Methylmalonic aciduria due to methylmalonyl-coa mutase deficiencyMMUT geneAlso known as: Methylmalonic academia due to methylmalonyl-coa mutase deficiency, Methylmalonic Aciduria Vitamin B12 non-responsive, MUT type; MUT or MUT0 OMIM#251000

Methylmalonic aciduria, cblA type – MMAA gene – Also known as: Methylmalonic acidemia, type cblA; Methylmalonic aciduria, Vitamin B12-responsive, due to defect in synthesis of Adenosylcobalamin, cblA type OMIM#251100

Methylmalonic aciduria, cblB type – MMAB gene – Also known as: Methylmalonic acidemia, type cblB; Methylmalonic aciduria, Vitamin B12-responsive, due to defect in synthesis of Adenosylcobalamin, cblB type OMIM#251110

Methylmalonic aciduria and Homocystinuria, cblD type – MMADHC geneAlso known as: cblD-isolated MMA; Disorders of intracellular cobalamin metabolism, cblD defectOMIM#277410

Methylmalonyl-CoA Epimerase Deficiency – MCEE gene – Also known as: Methylmalonyl-CoA racemase Deficiency; Methylmalonic Aciduria III, formelyOMIM#251120

1. The disease:

Isolated methylmalonic acidemia/aciduria (iMMA) is caused by complete or partial deficiency of the enzyme methylmalonyl-CoA mutase (mut0 enzymatic subtype or mut– enzymatic subtype, respectively), a defect in the transport or synthesis of its cofactor, adenosyl-cobalamin (cblA, cblB, or cblD-MMA), or deficiency of the enzyme methylmalonyl-CoA epimerase. This group of diseases is complex with different classification and the information around it is still being built up, so talk to your metabolic doctor for up-to-date data and treatment.

2. The Symptoms:

Onset of the manifestations of isolated methylmalonic acidemia/aciduria ranges from the neonatal period to adulthood. All phenotypes are characterized by periods of relative health and intermittent metabolic decompensation, usually associated with intercurrent infections and stress. Lack of early signs or symptoms does not exclude the diagnosis.

  • In the neonatal period the disease can present with lethargy, vomiting, hypotonia, hypothermia, respiratory distress, severe ketoacidosis, hyperammonemia, neutropenia, and thrombocytopenia and can result in death within the first four weeks of life.
  • In the infantile/non-B12-responsive phenotype, infants are normal at birth, but develop lethargy, vomiting, dehydration, failure to thrive, hepatomegaly, hypotonia, and encephalopathy within a few weeks to months of age if untreated.
  • An intermediate B12-responsive phenotype can occasionally be observed in neonates, but it is usually observed in the first months or years of life; affected children exhibit anorexia, failure to thrive, hypotonia, and developmental delay, and sometimes have protein aversion and/or vomiting and lethargy after protein intake.
  • Atypical late-onset/ adult methylmalonic acidemia phenotypes are associated with increased, albeit mild, urinary excretion of methylmalonate.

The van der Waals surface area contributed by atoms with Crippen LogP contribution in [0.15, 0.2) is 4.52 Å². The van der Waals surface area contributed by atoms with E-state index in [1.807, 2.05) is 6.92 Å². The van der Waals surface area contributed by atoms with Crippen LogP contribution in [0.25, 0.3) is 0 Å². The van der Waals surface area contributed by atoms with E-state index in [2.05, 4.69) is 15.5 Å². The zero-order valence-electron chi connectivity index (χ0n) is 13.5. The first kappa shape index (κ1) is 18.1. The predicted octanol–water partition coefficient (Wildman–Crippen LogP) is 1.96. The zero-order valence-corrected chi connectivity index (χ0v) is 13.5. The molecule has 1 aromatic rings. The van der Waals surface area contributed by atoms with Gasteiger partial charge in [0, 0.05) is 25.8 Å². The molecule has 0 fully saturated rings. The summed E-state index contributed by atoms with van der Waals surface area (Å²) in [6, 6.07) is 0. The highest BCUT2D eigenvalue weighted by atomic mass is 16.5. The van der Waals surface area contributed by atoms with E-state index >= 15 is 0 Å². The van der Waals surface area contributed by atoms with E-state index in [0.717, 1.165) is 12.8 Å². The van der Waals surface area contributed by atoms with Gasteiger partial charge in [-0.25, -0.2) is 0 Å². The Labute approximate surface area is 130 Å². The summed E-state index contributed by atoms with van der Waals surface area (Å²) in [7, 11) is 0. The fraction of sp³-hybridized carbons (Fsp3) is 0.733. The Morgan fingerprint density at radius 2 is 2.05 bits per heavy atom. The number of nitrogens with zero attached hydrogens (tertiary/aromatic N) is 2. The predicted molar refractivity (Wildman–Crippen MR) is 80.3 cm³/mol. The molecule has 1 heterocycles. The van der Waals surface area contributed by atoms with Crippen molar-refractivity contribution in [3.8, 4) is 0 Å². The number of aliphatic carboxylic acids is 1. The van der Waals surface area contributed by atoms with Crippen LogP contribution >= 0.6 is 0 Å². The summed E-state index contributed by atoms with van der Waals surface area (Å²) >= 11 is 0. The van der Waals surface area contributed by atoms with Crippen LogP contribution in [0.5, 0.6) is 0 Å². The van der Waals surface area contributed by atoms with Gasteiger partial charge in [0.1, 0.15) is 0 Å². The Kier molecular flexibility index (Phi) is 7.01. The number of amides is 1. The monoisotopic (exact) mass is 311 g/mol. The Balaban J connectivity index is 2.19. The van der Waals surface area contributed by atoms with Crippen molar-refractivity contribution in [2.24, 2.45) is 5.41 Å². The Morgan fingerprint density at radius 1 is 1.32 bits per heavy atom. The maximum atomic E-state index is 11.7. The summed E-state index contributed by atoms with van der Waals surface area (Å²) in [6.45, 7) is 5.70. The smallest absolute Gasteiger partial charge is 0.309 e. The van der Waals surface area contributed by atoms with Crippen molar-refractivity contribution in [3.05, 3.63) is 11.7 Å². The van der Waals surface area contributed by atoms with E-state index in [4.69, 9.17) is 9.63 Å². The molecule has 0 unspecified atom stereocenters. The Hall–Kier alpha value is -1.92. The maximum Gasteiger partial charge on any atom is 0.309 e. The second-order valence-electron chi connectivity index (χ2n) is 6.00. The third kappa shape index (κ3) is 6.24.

3. Actions to take in case of early diagnosis:

  • Infants with a positive genetic test (having 2 pathogenic variants or 2 copies of a single pathogenic variant in one of the gene referred above) should continue breastfeeding, avoid fasting or high-protein baby formulas. Early treatment is essential in preventing chronic symptoms.
  • Biochemical correlation is essential for confirming diagnosis with analysis of organic acids in plasma and/or urine by gas-liquid chromatography and mass spectrometry. Plasma homocysteine levels (Hcy) are important to exclude combined cobalamin defects with homocystinuria. Biochemical NBS with tandem mass spectrometry can also help (can show increased C3 and ratios).
  • iMMA is a group of lifelong diseases that requires lifetime management and regular follow-up with a metabolic physician and dietician, a part from a multidisciplinary approach to care.
  • Critically ill individuals must be stabilized by restoring volume status and acid-base balance; reducing or eliminating protein intake; providing increased calories via high glucose-containing fluids and insulin to arrest catabolism; and monitoring serum electrolytes and ammonia, venous or arterial blood gases, and urine output.
  • Management includes a high-calorie diet low in propiogenic amino acid precursors; hydroxocobalamin intramuscular injections; carnitine supplementation; antibiotics such as neomycin or metronidazole to reduce propionate production from gut flora; gastrostomy tube placement as needed; and aggressive treatment of infections.
  • Other therapies used in a limited number of patients include N-carbamylglutamate for the treatment of acute hyperammonemic episodes; liver, kidney, or combined liver and kidney transplantation; and antioxidants for the treatment of optic nerve atrophy.
  • Gene therapy is under investigation with initial clinical trials.
  • For more details, read more about the specific gene or metabolic disease, which your baby was diagnosed with.
  • Genetic counseling is highly recommended for family planning and evaluation of at-risk family members such as siblings.

 4. For more information



  • Baumgartner MR, Hörster F, Dionisi-Vici C, et al. Proposed guidelines for the diagnosis and management of methylmalonic and propionic acidemia. Orphanet J Rare Dis. 2014;9:130. PMID: 25205257.